An 8-year study on the prevalence and drug resistance of mycobacteria in clinical specimens (2011-2018)
CLINICAL EPIDEMIOLOGY AND GLOBAL HEALTH
Authors: Aghajani, Jafar; Saif, Shima; Farnia, Parissa; Farnia, Poopak; Ghanavi, Jalaledin; Velayati, Ali Akbar
Non-tuberculous mycobacteria cause a wide range of clinical disorders. Isoniazid (INH) and rifampin (RIF) are the most effective first-line antibiotics against for Mycobacterium tuberculosis. The aim of this study was to investigate the prevalence of mycobacteria in clinical samples collected during 8 years (2011-2018) in the National Research Institute of Tuberculosis and Lung Disease, Tehran, Iran and to determine the tuberculosis drug resistance to first-line antibiotics, INH and RIF. In this study, 15829 different clinical specimens were collected at the NRITLD National Tuberculosis Center. A multiplex allele specific polymerase chain reaction (MAS-PCR) was used to identify mutations related to RIF and INH resistance. The genes involved were katG315, inhA for INH and rpoB516, rpoB526 and rpoB531 for RIF. In total (7528/15829, 47.56%), mycobacterial isolates including 6937 MTBC (43.82%) and 591 NTM (3.73%) were obtained. The frequency of MTBC isolates decreased from 65.17% (2015/3092) in 2011 to 47.06% (1224/2601) in 2018. Among NTM isolates, M. simiae was the most prevalent with 55.33% (327/591). The average INH resistance ratio between 7528 MTB and NTM isolates was 21%, from 15.98% in 2011 to 18.76% in 2018. In the case of RIF, the same resistance trend has been gradually increasing from 12.45% in 2011 to 14.55% in 2018. The prevalence of MDR TB has increased during the study period, from 6.49% (134/2065) in 2011 to 12.58% (174/1354) in 2018. The results of this study indicate that early detection of mycobacterial strains and determination of their drug resistance are necessary.
Integrating High-Resolution MALDI Imaging into the Development Pipeline of Anti-Tuberculosis Drugs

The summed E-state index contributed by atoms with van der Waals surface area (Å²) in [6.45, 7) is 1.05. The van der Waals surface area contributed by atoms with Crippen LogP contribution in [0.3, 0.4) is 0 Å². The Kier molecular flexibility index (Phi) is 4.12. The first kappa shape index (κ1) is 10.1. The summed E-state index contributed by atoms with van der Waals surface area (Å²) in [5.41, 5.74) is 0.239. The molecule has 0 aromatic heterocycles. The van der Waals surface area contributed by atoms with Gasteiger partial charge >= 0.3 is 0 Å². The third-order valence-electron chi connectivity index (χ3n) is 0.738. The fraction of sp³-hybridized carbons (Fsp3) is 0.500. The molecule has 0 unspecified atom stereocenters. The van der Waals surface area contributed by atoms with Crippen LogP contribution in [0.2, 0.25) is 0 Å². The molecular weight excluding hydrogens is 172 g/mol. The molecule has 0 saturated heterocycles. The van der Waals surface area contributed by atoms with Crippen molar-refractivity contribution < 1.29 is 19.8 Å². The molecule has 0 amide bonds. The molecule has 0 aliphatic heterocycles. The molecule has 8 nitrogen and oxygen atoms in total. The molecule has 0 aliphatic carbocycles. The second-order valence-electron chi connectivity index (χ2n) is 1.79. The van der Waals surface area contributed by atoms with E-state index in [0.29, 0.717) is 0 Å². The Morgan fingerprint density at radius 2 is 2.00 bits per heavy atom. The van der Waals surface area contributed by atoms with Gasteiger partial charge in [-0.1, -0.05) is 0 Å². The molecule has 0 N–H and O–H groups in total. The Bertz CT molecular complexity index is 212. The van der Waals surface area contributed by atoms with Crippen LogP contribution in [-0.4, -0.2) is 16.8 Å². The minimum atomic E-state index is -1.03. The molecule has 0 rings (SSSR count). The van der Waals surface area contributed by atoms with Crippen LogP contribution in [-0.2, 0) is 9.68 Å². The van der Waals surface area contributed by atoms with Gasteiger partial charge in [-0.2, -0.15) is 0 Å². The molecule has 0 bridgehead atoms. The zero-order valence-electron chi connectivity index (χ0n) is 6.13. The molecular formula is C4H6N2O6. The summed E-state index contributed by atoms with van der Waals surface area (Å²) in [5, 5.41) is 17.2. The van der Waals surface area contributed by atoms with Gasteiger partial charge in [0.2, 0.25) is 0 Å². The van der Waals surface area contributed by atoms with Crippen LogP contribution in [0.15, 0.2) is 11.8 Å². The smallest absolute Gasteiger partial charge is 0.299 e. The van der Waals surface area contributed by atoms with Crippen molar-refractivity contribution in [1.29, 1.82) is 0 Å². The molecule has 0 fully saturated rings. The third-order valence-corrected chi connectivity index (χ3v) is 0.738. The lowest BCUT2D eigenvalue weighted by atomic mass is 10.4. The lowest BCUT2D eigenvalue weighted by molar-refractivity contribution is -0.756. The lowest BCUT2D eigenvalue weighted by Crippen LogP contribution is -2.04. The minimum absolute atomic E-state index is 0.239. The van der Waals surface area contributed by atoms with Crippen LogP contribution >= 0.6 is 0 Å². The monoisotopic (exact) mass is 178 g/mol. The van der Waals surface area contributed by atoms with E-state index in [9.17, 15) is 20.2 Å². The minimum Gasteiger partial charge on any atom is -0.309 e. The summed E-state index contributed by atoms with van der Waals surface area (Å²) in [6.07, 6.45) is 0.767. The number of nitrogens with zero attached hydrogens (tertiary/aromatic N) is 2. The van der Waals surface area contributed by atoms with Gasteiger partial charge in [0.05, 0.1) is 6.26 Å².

JOURNAL OF THE AMERICAN SOCIETY FOR MASS SPECTROMETRY
Authors: Treu, Axel; Kokesch-Himmelreich, Julia; Walter, Kerstin; Hoelscher, Christoph; Roempp, Andreas
Successful treatment of tuberculosis (TB) requires antibiotics to reach their intended point of action, i.e., necrotizing granulomas in the lung. MALDI mass spectrometry imaging (MSI) is able to visualize the distribution of antibiotics in tissue, but resolving the small histological structures in mice, which are most commonly used in preclinical trials, requires high spatial resolution. We developed a MALDI MSI method to image antibiotics in the mouse lung with high mass resolution (240k @ m/z 200 fwhm) and high spatial resolution (10 mu m pixel size). A crucial step was to develop a cryosectioning protocol that retains the distribution of water-soluble drugs in small and fragile murine lung lobes without inflation or embedding. Choice and application of matrices were optimized to detect human-equivalent drug concentrations in tissue, and measurement parameters were optimized to detect multiple drugs in a single tissue section. We succeeded in visualizing the distribution of all current first-line anti-TB drugs (pyrazinamide, rifampicin, ethambutol, isoniazid) and the second-line drugs moxifloxacin and clofazimine. Four of these compounds were imaged for the first time in the mouse lung. Accurate mass identification was confirmed by on-tissue MS/MS. Evaluation of fragmentation pathways revealed the structure of the double-protonated molecular ion of pyrazinamide. Clofazimine was imaged for the first time with 10 mu m pixel size revealing clofazimine accumulation in lipid deposits around airways. In summary, we developed a platform to resolve the detailed histology in the murine lung and to reliably detect a range of anti-TB drugs at human-equivalent doses. Our workflow is currently being employed in preclinical mouse studies to evaluate the efficacy of novel anti-TB drugs.